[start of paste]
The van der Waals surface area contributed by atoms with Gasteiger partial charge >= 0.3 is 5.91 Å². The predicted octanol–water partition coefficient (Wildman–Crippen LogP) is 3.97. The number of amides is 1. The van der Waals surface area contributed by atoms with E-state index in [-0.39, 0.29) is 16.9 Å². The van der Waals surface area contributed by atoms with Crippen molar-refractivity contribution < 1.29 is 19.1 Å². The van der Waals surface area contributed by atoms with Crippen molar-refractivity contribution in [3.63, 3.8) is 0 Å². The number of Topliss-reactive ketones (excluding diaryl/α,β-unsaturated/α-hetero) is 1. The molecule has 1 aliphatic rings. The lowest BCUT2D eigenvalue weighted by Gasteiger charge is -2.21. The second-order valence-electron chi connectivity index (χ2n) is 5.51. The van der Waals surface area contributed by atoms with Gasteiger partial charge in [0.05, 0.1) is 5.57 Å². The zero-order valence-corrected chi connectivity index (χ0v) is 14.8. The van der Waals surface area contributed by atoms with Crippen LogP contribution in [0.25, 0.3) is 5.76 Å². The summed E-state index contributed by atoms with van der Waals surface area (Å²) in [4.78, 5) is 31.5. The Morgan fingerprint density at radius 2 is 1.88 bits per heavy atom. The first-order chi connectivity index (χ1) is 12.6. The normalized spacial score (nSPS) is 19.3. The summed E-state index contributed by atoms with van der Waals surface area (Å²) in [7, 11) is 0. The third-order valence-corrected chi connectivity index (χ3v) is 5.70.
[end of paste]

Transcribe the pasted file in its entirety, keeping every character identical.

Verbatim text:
The van der Waals surface area contributed by atoms with Gasteiger partial charge >= 0.3 is 5.91 Å². The predicted octanol–water partition coefficient (Wildman–Crippen LogP) is 3.97. The number of amides is 1. The van der Waals surface area contributed by atoms with E-state index in [-0.39, 0.29) is 16.9 Å². The van der Waals surface area contributed by atoms with Crippen molar-refractivity contribution < 1.29 is 19.1 Å². The van der Waals surface area contributed by atoms with Crippen molar-refractivity contribution in [3.63, 3.8) is 0 Å². The number of Topliss-reactive ketones (excluding diaryl/α,β-unsaturated/α-hetero) is 1. The molecule has 1 aliphatic rings. The lowest BCUT2D eigenvalue weighted by Gasteiger charge is -2.21. The second-order valence-electron chi connectivity index (χ2n) is 5.51. The van der Waals surface area contributed by atoms with Gasteiger partial charge in [0.05, 0.1) is 5.57 Å². The zero-order valence-corrected chi connectivity index (χ0v) is 14.8. The van der Waals surface area contributed by atoms with Crippen LogP contribution in [0.25, 0.3) is 5.76 Å². The summed E-state index contributed by atoms with van der Waals surface area (Å²) in [4.78, 5) is 31.5. The Morgan fingerprint density at radius 2 is 1.88 bits per heavy atom. The first-order chi connectivity index (χ1) is 12.6. The normalized spacial score (nSPS) is 19.3. The summed E-state index contributed by atoms with van der Waals surface area (Å²) in [7, 11) is 0. The third-order valence-corrected chi connectivity index (χ3v) is 5.70.